The testimony given by Michel Lalonde at the Charbonneau Inquiry in January must have caused shock waves to reverberate around consulting engineering firms in Quebec. A consulting engineer himself, Lalonde implicated not only his own firm but several of Montreal’s large engineering companies in schemes to inflate construction contract prices and direct the extra profits to various political parties and influential bureaucrats. While these are unproven allegations, the damage to the prestige and reputation of engineering companies is already done.
What are we in the consulting engineering industry to make of this turmoil? Many Quebec-based engineering companies have offices across Canada, so it’s not easy to dismiss it as a one-province issue.
First, we need to remember all the honest, hardworking individuals who make up the vast majority of people in consulting engineering. So many of them devote themselves to clients’ projects, working days of overtime instead of going home to their families, and sincerely doing their very best to ensure that the infrastructure they design is safe and will improve people’s lives.
Second, if the allegations are true, then companies have an obligation to tighten their internal systems to ensure that in future there is no possibility of things going awry. I’m not exactly sure what practical steps companies can take to ensure they acquire their projects by fair means or ensure monies aren’t diverted into the wrong channels, but it will require meticulous financial oversight and strong support at the executive levels.
Company executives also need to have a strategy in place for handling the media. So says Derek Holloway in our cover story, “Damage Control” (p. 26). Though he wrote the piece well before the Charbonneau Inquiry, Holloway says companies need to anticipate what they would do in a scenario where the public and the media are barking at the gate and want answers. He strongly advises against hiding behind doors and trying to maintain a low profile. Instead, he says, firms have to be accessible, open and honest – but also careful not to say too much.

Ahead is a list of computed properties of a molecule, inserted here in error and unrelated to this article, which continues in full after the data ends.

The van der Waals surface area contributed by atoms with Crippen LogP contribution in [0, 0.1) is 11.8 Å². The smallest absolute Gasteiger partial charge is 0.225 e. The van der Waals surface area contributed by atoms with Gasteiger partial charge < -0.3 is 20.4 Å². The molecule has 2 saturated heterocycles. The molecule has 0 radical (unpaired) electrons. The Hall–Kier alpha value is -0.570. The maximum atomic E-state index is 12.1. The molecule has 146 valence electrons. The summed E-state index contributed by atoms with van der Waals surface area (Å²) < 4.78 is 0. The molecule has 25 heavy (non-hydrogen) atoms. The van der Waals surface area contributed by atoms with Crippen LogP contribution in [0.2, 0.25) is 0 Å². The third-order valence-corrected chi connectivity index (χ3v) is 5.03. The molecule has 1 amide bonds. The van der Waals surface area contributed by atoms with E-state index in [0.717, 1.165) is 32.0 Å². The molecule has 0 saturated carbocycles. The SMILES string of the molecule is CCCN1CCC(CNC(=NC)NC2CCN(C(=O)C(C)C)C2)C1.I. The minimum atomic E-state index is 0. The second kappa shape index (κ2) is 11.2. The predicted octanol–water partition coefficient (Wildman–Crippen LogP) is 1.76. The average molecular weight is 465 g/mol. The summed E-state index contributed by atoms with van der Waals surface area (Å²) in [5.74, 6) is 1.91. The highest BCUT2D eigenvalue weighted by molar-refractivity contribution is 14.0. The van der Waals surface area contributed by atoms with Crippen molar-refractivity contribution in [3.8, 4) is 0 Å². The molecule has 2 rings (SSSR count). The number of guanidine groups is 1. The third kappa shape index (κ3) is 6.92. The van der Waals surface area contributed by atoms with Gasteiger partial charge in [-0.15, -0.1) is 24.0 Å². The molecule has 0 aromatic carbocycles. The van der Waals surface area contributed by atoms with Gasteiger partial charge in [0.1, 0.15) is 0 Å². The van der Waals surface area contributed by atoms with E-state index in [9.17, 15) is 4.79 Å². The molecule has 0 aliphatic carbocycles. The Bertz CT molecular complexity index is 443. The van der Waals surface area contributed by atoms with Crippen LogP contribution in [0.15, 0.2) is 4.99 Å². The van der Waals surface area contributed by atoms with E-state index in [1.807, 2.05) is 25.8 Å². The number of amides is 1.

One point Lalonde stressed during his testimony in Montreal is that the practice of paying officials in return for gaining influence was simply part of how things worked; it was a systematic aspect of doing business.
I have heard engineers say something similar about doing business in developing countries. Paying agents a personal “commission” it is said, is part of obtaining contracts. But the practice can – and has – got Canadian engineering companies into trouble. Some say that it’s not a black and white issue. These commissioning agents are often benefactors in their communities, leaders who not only get bridges built and water treatment plants constructed, but who also use their personal fortunes to pay for the workers’ kids to go to university, to ensure old women get medical attention, and who provide the villagers with a much needed spokesperson and leader.
Of course, the fact that a practice is systemic and part of a culture doesn’t make it right. It just explains how easy it is to get caught up in the wrong situations and to rationalize away any misgivings.